I found a must-read article about the bad eating habits that parents pass on to their children. It addresses the responsibility of adults to be good influences on children, issues of health, and good daily habits.

Suzanne Cullen’s blog at AuPair.org features helpful articles about parenting and being responsible when influencing children.

After all, children are our most powerful legacy. We want to raise a wonderful generation of children who will be conservation-conscious, healthy, intelligent, responsible, and beneficial human beings. Right?

I highly recommend the blog at AuPair.org.

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Television is evil and it’s rotting your brain

back of kid's head as he faces a large snowy television screen taking up the whole photo

(photo compliments of civin.org)

I stand firm for a movement against screen-run lives. Technology is taking over my life.

In my goals, I noted that “tv=evil.” Let’s extend that to all screens: phones, video games, computers, tablets, iPods. (Yes, I understand the irony of blogging this information.)

Reasons to war against excessive media use:

  • You sleep best when it’s dark, don’t you? Who needs to mess with an already erratic sleep schedule by staring at a bright light after sunset?
  • Ever noticed that when someone’s eyes are glued to a screen, it’s challenging to call them into the real world? It’s annoying and rude. Let’s not be those people. Two more reasons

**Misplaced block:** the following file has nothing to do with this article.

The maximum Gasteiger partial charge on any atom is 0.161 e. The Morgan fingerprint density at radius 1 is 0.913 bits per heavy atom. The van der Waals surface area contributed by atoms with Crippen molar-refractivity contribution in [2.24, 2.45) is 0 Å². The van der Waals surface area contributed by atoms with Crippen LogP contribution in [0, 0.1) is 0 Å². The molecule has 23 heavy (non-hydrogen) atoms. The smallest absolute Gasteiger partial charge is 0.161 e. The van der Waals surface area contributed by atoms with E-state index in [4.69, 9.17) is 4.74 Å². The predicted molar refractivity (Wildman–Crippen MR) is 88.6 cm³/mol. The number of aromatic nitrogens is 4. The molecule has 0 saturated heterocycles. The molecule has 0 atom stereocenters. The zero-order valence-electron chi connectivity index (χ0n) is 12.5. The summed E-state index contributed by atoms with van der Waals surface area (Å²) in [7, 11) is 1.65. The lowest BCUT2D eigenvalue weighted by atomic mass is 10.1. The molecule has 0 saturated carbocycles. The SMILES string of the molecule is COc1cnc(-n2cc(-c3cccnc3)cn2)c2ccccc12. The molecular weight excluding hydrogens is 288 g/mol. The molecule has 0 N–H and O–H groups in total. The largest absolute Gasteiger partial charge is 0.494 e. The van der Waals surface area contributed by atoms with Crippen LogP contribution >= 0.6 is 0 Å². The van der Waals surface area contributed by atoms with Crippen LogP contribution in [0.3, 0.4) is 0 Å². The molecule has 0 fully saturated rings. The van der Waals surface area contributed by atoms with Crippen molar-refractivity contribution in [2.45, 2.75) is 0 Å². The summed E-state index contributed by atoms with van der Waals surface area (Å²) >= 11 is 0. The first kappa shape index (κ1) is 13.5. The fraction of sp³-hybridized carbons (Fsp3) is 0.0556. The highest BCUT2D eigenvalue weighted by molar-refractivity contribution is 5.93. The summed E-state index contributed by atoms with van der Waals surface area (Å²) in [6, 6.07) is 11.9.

Racism is over now that America elected a Black president. Right? Mark Sullivan discusses the effects of Obama’s election.

This is the third part of a five-part series. Dr. Mark Sullivan, an adjunct professor at Towson University who teaches a class called Mass Media and Society, delves into the issue of the negative black stereotypes that are reinforced, and the impact of their media portrayals.

This segment comments on whether President Obama’s election has allowed more racism in America, how much “Black blood” a person has to have to be “Black enough,” how far we’ve come and how far we have yet to go in the fight against racism, and that the current depictions of Black people in media are reinforced by their success.

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The best quotes:

Most people do not care about their health.

How do I know this?

two slightly overweight men leaning on a waterpark inner tube

I went to Great Wolf Lodge in Williamsburg, Virginia, for two days. It’s an indoor waterpark. Hundreds of random American people with their families in bathing suits were strutting around half naked.

About six people appeared to be in good shape. Two women. Four men. And one woman had obvious surgical help in the chest area, so I can’t be sure of her overall authenticity.

Two days. Ten hours. Hundreds of people. Six of them noticeably in shape (meaning lacking excessive fat on the body with reasonable muscle development).

And what’s funny is that those six people were pointed out in surprise and awe. Like, “damn, look at those abs.”

There were plenty of pot bellies, fat rolls and flabs hanging out everywhere.

What does this tell you?